Monday, 2 June 2014


I thought this duck was another mallard brood, until I lifted up the binoculars and saw it was a female shoveler. Seen on the park dyke on Monday 2nd, the brood seemed quite young and mum was very nervous and uncertain where to take the young to feed.

This is the first proved breeding of shoveler at the park, although in the past pairs have been present in the spring. It could be the first proved breeding on the Island for sixty years when four pairs bred on the north side of the Island. Most of the shovelers breeding in Essex are found at various sites along the coast.

A very distant record shot of a male marsh harrier that spent some time in the early evening hunting around the park's grazing fields. Even at a distance of about 500m, when the shot was taken from the bird hide, the very pale head stands out. A male marsh harrier, probably this same individual was seen hunting the fields in the morning too.

The harrier disturbed 40 black-tailed godwits off the fields and got mobbed by a pair of lapwings over the fields. Two little egrets perched in the willow tree and a grey heron was stalking the pools in the fields in the morning.

The cuckoo was particularly vocal again today along the north edge of the park especially by the pond where it perched high in the willow. Two sand martins flew around the fields and cliff during the morning - the first pair seen in the area for over a month.

At the beginning of the day three cuckoos flew high over the East Mersea road near Weir Farm heading north, a weasel thought about crossing the same road near Church Lane, while the morning before there was the unusual sight of a red-legged partridge perched briefly on the top of a telegraph pole near Meeting Lane.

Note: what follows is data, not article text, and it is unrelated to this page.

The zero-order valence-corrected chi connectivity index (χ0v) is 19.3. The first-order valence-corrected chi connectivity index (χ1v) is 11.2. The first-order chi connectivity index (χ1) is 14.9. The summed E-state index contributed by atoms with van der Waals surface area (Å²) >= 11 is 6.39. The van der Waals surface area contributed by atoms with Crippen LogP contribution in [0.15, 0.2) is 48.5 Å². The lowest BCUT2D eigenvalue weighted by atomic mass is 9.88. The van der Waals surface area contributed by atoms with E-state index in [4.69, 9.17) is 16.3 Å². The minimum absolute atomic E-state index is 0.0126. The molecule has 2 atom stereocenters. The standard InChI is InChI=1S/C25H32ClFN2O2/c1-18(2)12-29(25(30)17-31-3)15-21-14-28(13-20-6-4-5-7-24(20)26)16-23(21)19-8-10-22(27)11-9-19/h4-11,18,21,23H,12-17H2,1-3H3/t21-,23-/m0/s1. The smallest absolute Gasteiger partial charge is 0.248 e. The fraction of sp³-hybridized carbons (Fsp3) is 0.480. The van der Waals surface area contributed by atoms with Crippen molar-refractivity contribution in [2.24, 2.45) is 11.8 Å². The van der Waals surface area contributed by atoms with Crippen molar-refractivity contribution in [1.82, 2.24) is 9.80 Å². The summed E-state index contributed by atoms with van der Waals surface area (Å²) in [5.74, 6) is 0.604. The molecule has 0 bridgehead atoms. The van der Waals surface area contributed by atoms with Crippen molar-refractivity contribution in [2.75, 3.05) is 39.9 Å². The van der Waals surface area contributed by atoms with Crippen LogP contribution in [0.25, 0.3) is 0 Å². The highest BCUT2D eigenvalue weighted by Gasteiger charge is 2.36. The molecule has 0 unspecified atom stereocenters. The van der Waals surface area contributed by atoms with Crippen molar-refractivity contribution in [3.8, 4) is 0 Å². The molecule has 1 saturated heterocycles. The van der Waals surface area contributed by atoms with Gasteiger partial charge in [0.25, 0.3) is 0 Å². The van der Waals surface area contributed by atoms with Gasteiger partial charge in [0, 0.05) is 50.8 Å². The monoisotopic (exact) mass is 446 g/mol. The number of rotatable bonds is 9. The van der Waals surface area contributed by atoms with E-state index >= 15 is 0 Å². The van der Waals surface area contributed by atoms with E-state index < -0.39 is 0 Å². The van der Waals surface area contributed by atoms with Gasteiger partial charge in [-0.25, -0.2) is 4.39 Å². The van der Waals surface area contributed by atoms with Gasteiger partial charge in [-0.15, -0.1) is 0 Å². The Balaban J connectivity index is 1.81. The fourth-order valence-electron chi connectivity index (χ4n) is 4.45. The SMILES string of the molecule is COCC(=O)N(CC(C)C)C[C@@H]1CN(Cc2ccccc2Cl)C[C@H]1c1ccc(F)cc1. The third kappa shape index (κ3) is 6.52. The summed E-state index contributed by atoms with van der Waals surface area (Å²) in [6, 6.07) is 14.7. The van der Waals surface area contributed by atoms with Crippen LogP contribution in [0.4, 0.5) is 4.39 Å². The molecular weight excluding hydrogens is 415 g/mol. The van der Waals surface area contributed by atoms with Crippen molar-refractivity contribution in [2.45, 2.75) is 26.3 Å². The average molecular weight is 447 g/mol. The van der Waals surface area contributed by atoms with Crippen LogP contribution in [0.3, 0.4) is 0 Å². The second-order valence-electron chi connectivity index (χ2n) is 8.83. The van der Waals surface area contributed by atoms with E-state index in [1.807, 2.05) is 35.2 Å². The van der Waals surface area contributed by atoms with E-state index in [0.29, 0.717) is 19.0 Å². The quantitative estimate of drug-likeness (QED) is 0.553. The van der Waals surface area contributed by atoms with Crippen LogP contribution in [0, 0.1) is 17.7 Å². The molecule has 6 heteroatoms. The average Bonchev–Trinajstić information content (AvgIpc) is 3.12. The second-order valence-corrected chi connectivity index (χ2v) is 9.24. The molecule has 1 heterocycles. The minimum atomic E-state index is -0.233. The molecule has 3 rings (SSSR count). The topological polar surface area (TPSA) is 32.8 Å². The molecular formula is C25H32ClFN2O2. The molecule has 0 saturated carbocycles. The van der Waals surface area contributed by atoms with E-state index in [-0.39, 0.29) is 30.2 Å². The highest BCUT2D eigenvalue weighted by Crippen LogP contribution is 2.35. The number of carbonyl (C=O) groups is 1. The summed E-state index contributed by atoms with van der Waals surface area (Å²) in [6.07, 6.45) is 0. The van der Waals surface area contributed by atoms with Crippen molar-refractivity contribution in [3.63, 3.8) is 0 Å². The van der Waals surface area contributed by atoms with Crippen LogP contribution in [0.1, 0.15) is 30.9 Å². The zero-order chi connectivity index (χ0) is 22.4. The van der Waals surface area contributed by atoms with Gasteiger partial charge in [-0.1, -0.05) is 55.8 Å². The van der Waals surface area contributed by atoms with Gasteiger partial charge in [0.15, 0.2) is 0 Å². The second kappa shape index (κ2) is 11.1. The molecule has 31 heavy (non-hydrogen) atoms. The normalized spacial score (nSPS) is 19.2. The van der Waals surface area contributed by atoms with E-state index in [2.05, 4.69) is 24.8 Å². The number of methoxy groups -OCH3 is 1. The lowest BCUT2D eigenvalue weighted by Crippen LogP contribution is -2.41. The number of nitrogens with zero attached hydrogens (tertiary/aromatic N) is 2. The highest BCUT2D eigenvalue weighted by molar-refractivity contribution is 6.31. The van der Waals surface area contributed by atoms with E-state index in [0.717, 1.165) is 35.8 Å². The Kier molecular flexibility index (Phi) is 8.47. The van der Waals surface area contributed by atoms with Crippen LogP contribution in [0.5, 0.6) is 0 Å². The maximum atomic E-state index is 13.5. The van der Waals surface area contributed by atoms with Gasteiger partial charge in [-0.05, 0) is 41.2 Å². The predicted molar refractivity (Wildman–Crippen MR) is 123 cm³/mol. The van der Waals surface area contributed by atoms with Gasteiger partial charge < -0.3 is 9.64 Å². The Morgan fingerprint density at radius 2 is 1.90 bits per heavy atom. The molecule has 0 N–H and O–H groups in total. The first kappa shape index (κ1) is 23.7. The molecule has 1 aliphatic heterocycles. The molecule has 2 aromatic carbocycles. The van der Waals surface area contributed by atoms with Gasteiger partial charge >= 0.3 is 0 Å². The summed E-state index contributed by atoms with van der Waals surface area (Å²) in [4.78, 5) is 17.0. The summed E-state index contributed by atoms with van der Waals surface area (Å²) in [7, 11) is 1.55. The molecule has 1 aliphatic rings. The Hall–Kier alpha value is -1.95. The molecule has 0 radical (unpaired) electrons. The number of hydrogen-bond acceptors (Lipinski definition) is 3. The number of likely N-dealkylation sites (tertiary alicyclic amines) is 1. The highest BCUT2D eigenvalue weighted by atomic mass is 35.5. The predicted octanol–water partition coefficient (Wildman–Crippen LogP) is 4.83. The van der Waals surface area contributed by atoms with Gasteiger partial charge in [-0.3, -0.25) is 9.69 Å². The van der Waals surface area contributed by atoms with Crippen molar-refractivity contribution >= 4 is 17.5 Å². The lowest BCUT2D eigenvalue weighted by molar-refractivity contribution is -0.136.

The sea kale has managed to survive the damaging winter storms that scoured many sections of the park beach away. At least three plants are growing on the first beach beside the start of the seawall.
Pleased to stumble across this clump of ground lackey moth caterpillars feeding on some sea lavender leaves. Around a hundred caterpillars were spread over a small area of saltmarsh close to the seawall.

The strange distinctive posture of the very thin saltmarsh plume moth was found resting on the park moth trap when it was checked on Monday morning. There are two generations a year with the second one appearing later in the summer.

Other moths noted after Sunday night's session included elephant hawk, poplar hawk, mottled beauty, treble brown spot, shark, common footman, sandy carpet, clouded border, white-point, ingrailed, marbled minor, heart and dart, shoulder-striped wainscot and angle shades.

This coronet moth was the highlight of the moth trap at Firs Chase on Sunday night. It used to be quite a scarce moth in the county but seems to have become more widespread in recent years. The park recorded its first one last summer.

Other moths noted here included marbled brown, latticed heath, treble lines, small fanfoot, buff ermine, coxcomb prominent, flame, bright-line brown-eye and rustic shoulder knot.

1 comment:

Anonymous said...

Looks like the duck who had 7 chicks that was behind my caravan at fen